One hundred days after their takeover, Myanmar junta’s illusion of control is sustained mainly by its partially successful efforts to shut down independent media and to keep streets clear of large demonstrations by employing lethal force.

Anti-coup protesters from various township hold slogans that reads
Anti-coup protesters from various township hold slogans that reads "Yangon boycott rally to clear all threats here in Yangon" during a demonstration in Yangon, Myanmar on Tuesday May 11, 2021. (AP)

After Myanmar’s military seized power by ousting the elected government of Aung San Suu Kyi, they couldn’t even make the trains run on time: State railway workers were among the earliest organised opponents of the February takeover, and they went on strike.

Health workers who founded the civil disobedience movement against military rule stopped staffing government medical facilities. 

Many civil servants were no-shows at work, along with employees of government and private banks. Universities became hotbeds of resistance, and in recent weeks, education at the primary and secondary levels has begun to collapse as teachers, students and parents boycott state schools.

One hundred days after their takeover, Myanmar’s ruling generals maintain just the pretense of control. The illusion is sustained mainly by its partially successful efforts to shut down independent media and to keep the streets clear of large demonstrations by employing lethal force. More than 750 protesters and bystanders have been killed by security forces, according to detailed independent tallies.

Resistance 'not yet subsided'

“The junta might like people to think that things are going back to normal because they are not killing as many people as they were before and there weren’t as many people on the streets as before, but the feeling we are getting from talking to people on the ground is that definitely the resistance has not yet subsided,” said Thin Lei Win, a journalist now based in Rome who helped found the Myanmar Now online news service in 2015.

She says the main change is that dissent is no longer as visible as in the early days of the protests – before security forces began using live ammunition – when marches and rallies in major cities and towns could easily draw tens of thousands of people.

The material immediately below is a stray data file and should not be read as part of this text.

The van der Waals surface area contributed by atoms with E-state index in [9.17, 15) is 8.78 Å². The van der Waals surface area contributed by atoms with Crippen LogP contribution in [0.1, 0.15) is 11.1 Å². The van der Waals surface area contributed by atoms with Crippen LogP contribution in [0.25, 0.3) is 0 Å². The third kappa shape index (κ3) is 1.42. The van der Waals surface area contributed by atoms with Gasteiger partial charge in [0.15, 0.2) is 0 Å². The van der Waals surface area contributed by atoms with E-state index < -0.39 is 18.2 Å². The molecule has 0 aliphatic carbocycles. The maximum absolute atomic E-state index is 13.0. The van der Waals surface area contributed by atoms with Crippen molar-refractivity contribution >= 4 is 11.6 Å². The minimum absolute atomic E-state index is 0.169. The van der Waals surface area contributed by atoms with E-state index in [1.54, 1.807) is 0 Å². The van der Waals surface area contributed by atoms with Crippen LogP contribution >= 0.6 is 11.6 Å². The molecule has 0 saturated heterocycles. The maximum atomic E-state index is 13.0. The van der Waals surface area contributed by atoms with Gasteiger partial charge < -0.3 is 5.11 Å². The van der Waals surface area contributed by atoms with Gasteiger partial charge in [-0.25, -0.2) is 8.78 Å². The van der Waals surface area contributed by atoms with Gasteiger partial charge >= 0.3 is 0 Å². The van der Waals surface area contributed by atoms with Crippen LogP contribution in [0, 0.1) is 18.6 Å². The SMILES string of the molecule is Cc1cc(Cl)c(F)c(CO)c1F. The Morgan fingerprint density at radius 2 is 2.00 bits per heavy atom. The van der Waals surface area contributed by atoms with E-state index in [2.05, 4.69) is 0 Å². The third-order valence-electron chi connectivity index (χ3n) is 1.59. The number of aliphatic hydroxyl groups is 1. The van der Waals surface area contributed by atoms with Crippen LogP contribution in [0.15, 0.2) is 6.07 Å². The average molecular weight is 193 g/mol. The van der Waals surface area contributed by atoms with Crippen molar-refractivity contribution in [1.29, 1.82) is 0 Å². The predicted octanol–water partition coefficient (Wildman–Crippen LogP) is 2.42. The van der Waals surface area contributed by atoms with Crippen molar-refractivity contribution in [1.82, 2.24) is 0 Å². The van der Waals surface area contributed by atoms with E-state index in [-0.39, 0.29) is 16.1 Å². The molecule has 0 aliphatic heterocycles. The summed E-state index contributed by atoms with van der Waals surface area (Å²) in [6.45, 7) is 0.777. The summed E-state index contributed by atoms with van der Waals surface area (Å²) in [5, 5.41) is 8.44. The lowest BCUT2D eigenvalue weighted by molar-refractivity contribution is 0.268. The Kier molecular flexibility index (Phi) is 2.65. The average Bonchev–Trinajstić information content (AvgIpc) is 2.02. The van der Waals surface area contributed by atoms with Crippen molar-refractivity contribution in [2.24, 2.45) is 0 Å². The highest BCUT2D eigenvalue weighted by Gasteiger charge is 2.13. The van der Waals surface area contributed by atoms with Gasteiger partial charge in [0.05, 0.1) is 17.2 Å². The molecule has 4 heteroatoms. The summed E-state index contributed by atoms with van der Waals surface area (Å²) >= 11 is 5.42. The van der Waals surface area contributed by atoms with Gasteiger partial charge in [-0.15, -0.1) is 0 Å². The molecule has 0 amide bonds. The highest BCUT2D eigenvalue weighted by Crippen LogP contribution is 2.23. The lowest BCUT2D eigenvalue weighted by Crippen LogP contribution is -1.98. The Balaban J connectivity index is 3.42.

At the same time, said David Mathieson, an independent analyst who has been working on Myanmar issues for over 20 years, “Because of the very violent pacification of those protests, a lot of people are willing to become more violent."

“We are already starting to see signs of that. And with the right training, the right leadership and the right resources, what Myanmar could experience is an incredibly nasty destructive, internal armed conflict in multiple locations in urban areas.”

Meanwhile, the junta also faces a growing military challenge in the always restive border regions where ethnic minority groups exercise political power and maintain guerrilla armies.

Two of the more battle-hardened groups, the Kachin in the north and the Karen in the east, have declared their support for the protest movement and stepped up their fighting, despite the government military, known as the Tatmadaw, hitting back with greater firepower, including airstrikes.

'Echoes of Syria in 2011'

Even a month ago, UN High Commissioner for Human Rights Michelle Bachelet was describing the situation as grim, saying Myanmar’s “economy, education and health infrastructure have been brought to the brink of collapse, leaving millions of Myanmar people without livelihood, basic services and, increasingly, food security.”

It was not surprising that The Economist magazine, in an April cover story, labeled Myanmar “Asia’s next failed state” and opined it was heading in the direction of Afghanistan.

The UN’s Bachelet made a different comparison.